Spotlight: La Cage aux Folles

If Dick Cheney and his daughter Mary starred in a musical...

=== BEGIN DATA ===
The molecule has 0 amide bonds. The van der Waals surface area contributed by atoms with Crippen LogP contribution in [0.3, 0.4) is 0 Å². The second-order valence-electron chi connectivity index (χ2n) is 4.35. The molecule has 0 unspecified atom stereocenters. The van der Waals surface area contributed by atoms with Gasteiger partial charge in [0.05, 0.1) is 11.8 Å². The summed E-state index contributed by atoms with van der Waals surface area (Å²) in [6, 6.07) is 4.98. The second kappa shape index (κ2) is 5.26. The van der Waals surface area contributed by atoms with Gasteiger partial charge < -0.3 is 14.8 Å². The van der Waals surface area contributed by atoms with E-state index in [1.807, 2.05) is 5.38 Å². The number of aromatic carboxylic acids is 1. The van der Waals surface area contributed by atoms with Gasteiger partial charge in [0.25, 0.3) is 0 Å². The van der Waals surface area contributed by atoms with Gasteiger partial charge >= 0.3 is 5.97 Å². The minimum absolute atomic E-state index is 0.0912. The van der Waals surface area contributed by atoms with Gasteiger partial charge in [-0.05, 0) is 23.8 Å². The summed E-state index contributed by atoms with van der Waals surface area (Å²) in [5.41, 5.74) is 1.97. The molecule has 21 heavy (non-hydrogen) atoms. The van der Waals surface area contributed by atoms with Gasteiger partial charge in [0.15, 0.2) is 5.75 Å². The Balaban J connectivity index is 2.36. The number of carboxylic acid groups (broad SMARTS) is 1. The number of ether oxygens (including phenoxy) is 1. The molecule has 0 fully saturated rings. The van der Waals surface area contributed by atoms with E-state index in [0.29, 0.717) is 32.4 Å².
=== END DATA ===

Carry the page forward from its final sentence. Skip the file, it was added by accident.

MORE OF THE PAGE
At the onset of La Cage aux Folles everything is going swimmingly for Georges (Steven J. Meerdink) and Albin (Kevin Hansen). They've enjoyed a harmonious 20-year relationship, and they live in San Tropez where Albin is the star of their own little gender-bending drag cabaret. What could be nicer? Trouble intrudes when their son Jean Michel (Shaun Nathan Baer) comes home with news that he's engaged to be married, and that his beloved's father is an influential homophobic politician (that part is a stretch, I know, but bear with me). What follows is a featherweight, if fun, misadventure about smokescreens, illusions, and the advantages to accepting ourselves for what we are. This Minneapolis Musical Theatre production captures the air of winking decadence behind this eight-time Tony winner by Jerry Herman (music and lyrics) and Harvey Fierstein (book). (It's adapted from a French stage play that also served as the source material for the movie The Birdcage.) The evening is an exercise in duality. The dramatic scenes are largely leaden and lifeless (with the exception of the interplay between Meerdink and Hansen). And the bare set and minimal props don't do much to dress things up. When the music starts, though, the excitement level rises in a hurry. The seven-piece band is sharp and dynamic, and the cast's singing ranges from good to excellent. Likewise, Meerdink's choreography is visually witty, and brings great glee to the big numbers that feature Albin's Les Cagelles showgirls. (No awards will be given for correctly separating the kicking women from the men--though it is a good game.) Hansen is a blast throughout, delivering both a quick humor and a sense of his character's understated need to be loved. (This is the only thing, it should be mentioned, that Albin is understated about). While I frequently experienced the dramatic passages as something to be endured until the next song began, the catchiness of the tunes and the assurance of their performance tended to make it worth the wait.

 
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